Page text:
ALS doesn’t just affect a small number of people, it affects everyone that cares for those people. I hate that my grandmother had to spend the end of her life confined in a useless body confined to a chair. I hate that my great-grandmother had to watch her only daughter slowly wither away powerless to stop it. I hate that her youngest son, Steven, had to shoulder this experience during his high-school years. I hate that the world is a little less loud now.

Regardless of any qualms you may have with the Ice Bucket Challenge, it is working. A week ago, most people wouldn’t know the difference between ALS and anti-lock brakes. As of this writing, over $40 Million has been raised. If people get to have a little fun at the same time dousing each other, I’m okay with that.

Nerdist asked me to work on their Ice Bucket challenge video a couple of days ago. As I was compositing Chris Hardwick onto Tatooine I realized it would be ridiculous for me to accept payment for the job. I asked them to instead donate additional money to the charity. They gladly did so in my grandmother’s name. A few hours ago I received a video from Steven (my younger uncle) challenging me. It wouldn’t be right for me to walk away from that challenge, would it? Where’s my bucket?

Across Oceans

The Emerald Isle. The Alleged Milligan Motherland. The Land of Frightening Backroad Driving. The Realm of Numerous Castles and Cattle. The Place Where My Aunt Discovered Castle Beds Eat iPads. The Island Wherein Erika Passed 30 Years. The United Kingdom. The Even Larger Island of Castles and Varied Accents. The Place Where My Father Celebrated 55 Years of Life and 37 Years of Marriage With My Mother. The Kingdom of Impressive Universities, Fabled Rock-piles and Butter-beer Tours.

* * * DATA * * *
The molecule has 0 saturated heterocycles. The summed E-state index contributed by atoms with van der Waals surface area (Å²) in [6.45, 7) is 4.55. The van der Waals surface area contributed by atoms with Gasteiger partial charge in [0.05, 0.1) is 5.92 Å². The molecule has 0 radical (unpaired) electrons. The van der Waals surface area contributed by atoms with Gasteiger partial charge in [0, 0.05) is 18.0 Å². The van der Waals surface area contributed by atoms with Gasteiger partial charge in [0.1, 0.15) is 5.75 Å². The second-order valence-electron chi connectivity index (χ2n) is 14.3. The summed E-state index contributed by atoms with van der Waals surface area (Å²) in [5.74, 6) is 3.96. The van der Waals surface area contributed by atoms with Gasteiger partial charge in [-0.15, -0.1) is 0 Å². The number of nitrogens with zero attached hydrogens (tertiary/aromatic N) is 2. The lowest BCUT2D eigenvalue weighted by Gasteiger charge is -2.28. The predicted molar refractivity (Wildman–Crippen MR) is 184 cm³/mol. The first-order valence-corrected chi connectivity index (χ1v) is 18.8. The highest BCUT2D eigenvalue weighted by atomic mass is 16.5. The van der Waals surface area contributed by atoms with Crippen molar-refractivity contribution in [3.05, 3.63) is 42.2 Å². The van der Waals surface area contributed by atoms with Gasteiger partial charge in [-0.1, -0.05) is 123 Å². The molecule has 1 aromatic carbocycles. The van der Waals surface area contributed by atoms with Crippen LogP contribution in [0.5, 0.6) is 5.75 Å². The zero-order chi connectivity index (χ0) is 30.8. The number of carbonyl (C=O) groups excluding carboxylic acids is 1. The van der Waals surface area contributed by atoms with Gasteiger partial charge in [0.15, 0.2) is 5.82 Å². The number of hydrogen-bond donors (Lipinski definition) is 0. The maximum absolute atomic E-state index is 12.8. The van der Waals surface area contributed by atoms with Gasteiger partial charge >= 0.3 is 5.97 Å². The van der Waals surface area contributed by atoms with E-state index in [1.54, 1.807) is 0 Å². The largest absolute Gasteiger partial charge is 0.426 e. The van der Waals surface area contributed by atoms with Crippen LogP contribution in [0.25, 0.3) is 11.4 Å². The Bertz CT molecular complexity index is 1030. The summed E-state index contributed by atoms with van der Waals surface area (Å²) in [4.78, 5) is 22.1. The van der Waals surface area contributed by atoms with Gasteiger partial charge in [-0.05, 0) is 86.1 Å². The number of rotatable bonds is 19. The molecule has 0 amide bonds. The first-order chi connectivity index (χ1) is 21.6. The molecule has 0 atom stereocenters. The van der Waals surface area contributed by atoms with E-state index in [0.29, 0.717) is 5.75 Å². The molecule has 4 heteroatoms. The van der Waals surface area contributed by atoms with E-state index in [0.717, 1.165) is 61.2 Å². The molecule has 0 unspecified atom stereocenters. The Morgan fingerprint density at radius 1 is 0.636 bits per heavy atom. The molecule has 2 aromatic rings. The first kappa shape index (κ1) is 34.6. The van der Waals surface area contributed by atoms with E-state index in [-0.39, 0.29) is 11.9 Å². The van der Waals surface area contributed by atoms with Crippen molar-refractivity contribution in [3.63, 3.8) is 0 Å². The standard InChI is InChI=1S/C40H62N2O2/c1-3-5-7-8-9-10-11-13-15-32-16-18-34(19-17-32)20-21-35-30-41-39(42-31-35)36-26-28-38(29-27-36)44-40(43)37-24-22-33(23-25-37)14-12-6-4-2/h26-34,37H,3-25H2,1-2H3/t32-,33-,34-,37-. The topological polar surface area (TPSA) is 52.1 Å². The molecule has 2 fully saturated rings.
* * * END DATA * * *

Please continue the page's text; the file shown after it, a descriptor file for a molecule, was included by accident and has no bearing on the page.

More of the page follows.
Two weeks. Good Times.
Even more photos on Facciabook.

Annual Summer Catch-up

I have stumbled upon a trend. Every year, my sporadically updated journal seems to hit an extended period of quiet where I am keeping busy, but have no desire to log it. Then I appear seemingly from nowhere and unleash a deluge of updates. Well, kiddies, it’s that time of year again!

After returning from Yosemite, May was relatively quiet. I went on a few fun rock-and-water-focused hikes, learned to make fire various primitive ways, and released the last few Moodoo Moments episodes online. The end of May brought the beginning of two ongoing adventures I’ll post about in future updates: the shooting of Silver Moon (a Western by Travis Stevens) and the medical probing of my esophagus in hopes of curing my lifelong swallowing problems.

June brought 3 weekends of Silver Moon shoots, further esophageal study, and a really cool hike down the rocky shores of Northwestern Malibu beaches. The fourth week of the month was dedicated to socializing with my parents and two nieces while they vacationed here in Los Angeles. Theme Parks, Outdoor Parks, Eateries, Theme Parks, Erika’s birthday, Chloe’s birthday, Dining with Erika’s family, and Theme Parks. It was a busy and fun week.

July began with a camera attached to a long tube exploring my throat quickly followed by a trip to Kernville. Whitewater Rafting and Whitewater Kayaking in one weekend (more on that later). The following weekend brought us to Bell where we helped Erika’s sister sell assorted dishes and desserts as part of a fund-raising event. And so, we arrive at today.